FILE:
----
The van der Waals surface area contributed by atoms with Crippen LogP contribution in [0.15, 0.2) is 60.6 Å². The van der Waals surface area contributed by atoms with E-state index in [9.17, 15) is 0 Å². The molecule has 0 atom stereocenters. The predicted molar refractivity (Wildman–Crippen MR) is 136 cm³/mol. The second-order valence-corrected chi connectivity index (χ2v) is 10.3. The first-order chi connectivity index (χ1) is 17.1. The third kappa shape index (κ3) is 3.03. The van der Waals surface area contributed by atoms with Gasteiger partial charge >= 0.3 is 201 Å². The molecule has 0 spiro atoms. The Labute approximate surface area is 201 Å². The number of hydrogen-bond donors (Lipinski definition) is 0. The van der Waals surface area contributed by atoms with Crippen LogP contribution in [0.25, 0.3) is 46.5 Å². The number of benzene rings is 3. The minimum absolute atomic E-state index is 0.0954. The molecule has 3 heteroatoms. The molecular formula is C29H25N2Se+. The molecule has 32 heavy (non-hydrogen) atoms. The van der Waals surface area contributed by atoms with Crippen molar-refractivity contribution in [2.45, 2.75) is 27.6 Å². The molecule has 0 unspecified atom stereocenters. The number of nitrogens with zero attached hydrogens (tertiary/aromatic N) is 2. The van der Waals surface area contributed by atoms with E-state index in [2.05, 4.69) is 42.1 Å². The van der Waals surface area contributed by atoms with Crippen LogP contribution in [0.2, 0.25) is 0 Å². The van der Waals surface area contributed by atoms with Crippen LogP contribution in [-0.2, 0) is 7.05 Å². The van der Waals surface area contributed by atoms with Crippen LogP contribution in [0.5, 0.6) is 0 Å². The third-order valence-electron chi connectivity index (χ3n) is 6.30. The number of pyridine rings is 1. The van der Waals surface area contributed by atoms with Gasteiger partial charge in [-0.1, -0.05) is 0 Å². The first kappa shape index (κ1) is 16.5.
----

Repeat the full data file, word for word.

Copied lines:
The van der Waals surface area contributed by atoms with Crippen LogP contribution in [0.15, 0.2) is 60.6 Å². The van der Waals surface area contributed by atoms with E-state index in [9.17, 15) is 0 Å². The molecule has 0 atom stereocenters. The predicted molar refractivity (Wildman–Crippen MR) is 136 cm³/mol. The second-order valence-corrected chi connectivity index (χ2v) is 10.3. The first-order chi connectivity index (χ1) is 17.1. The third kappa shape index (κ3) is 3.03. The van der Waals surface area contributed by atoms with Gasteiger partial charge >= 0.3 is 201 Å². The molecule has 0 spiro atoms. The Labute approximate surface area is 201 Å². The number of hydrogen-bond donors (Lipinski definition) is 0. The van der Waals surface area contributed by atoms with Crippen LogP contribution in [0.25, 0.3) is 46.5 Å². The number of benzene rings is 3. The minimum absolute atomic E-state index is 0.0954. The molecule has 3 heteroatoms. The molecular formula is C29H25N2Se+. The molecule has 32 heavy (non-hydrogen) atoms. The van der Waals surface area contributed by atoms with Crippen molar-refractivity contribution in [2.45, 2.75) is 27.6 Å². The molecule has 0 unspecified atom stereocenters. The number of nitrogens with zero attached hydrogens (tertiary/aromatic N) is 2. The van der Waals surface area contributed by atoms with E-state index in [2.05, 4.69) is 42.1 Å². The van der Waals surface area contributed by atoms with Crippen LogP contribution in [0.2, 0.25) is 0 Å². The van der Waals surface area contributed by atoms with Crippen LogP contribution in [-0.2, 0) is 7.05 Å². The van der Waals surface area contributed by atoms with Crippen LogP contribution in [0.5, 0.6) is 0 Å². The third-order valence-electron chi connectivity index (χ3n) is 6.30. The number of pyridine rings is 1. The van der Waals surface area contributed by atoms with Gasteiger partial charge in [-0.1, -0.05) is 0 Å². The first kappa shape index (κ1) is 16.5.